Before he became Jimi Hendrix, arguably the most famous guitarist of all time, James Hendrix was a lowly hired gun. He got his start gigging with rock and soul bands like Little Richard, the Isley Brothers and a New York-based R&B group, Curtis Knight and the Squires. Few recordings from this era exist. But on Monday, the Daily Beast premiered a never-before-released track from Hendrix's Squires era.
Written by a fresh-faced Hendrix, this new track, "Station Break," is a fascinating look at the humble beginnings of the legend-to-be:
Hendrix's chops are evident on this 1965 recording, but the ferocious experimentation on which Hendrix would later make his name are still under wraps. That Hendrix wouldn't begin emerging for another year, when Animals bassist Chas Chandler discovered him in 1966 and brought him to England to form the Experience, as the Daily Beast recounts.
With that band, Hendrix would go on to completely remake guitar music as we know it. By embracing feedback and dissonance, he laid the groundwork for heavy metal, writing two of its earliest songs with "Purple Haze" and "Voodoo Child (Slight Return)." He popularized the practice of abusing instruments, taking the practice further than most have ever dreamed of by playing his guitars with his teeth and lighting them on fire while on stage. He introduced a fury that ignited generations of rockers.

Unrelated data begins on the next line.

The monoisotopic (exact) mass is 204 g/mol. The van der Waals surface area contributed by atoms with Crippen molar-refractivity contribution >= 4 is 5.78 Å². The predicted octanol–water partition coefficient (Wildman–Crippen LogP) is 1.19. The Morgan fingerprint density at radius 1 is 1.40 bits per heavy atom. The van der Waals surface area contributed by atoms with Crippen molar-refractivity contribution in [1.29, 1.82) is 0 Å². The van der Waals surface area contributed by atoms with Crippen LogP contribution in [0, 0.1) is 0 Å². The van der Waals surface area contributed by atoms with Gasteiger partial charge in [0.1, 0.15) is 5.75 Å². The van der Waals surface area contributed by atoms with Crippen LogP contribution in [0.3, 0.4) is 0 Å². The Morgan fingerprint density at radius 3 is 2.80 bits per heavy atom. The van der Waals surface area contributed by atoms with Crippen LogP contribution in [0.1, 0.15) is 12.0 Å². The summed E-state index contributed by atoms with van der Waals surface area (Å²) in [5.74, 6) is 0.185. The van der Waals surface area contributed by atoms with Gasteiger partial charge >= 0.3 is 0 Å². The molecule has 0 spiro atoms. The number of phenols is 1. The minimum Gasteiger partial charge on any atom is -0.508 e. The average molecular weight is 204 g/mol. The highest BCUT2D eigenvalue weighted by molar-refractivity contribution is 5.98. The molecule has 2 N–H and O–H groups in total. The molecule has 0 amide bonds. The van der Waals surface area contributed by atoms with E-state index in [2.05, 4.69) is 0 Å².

"Station Break" offers us a glimpse of the styles that launched Hendrix. It all started with these blues riffs, before becoming something entirely alien. The Experience Hendrix LLC, which manages the artist's legacy, fought tooth and nail for decades to acquire these early recordings, and they're finally ready for the public to hear. "Station Break" will appear on a collection of early Hendrix material titled You Can't Use My Name: Curtis Knight and the Squires (Featuring Jimi Hendrix) , coming March 24. Prepare to hear Hendrix as no one has before.
h/t The Daily Beast
Correction: March 10, 2015
The original version of this article's headline said Jimi Hendrix died 50 years ago. He died 44 years ago on Sept. 18, 1970.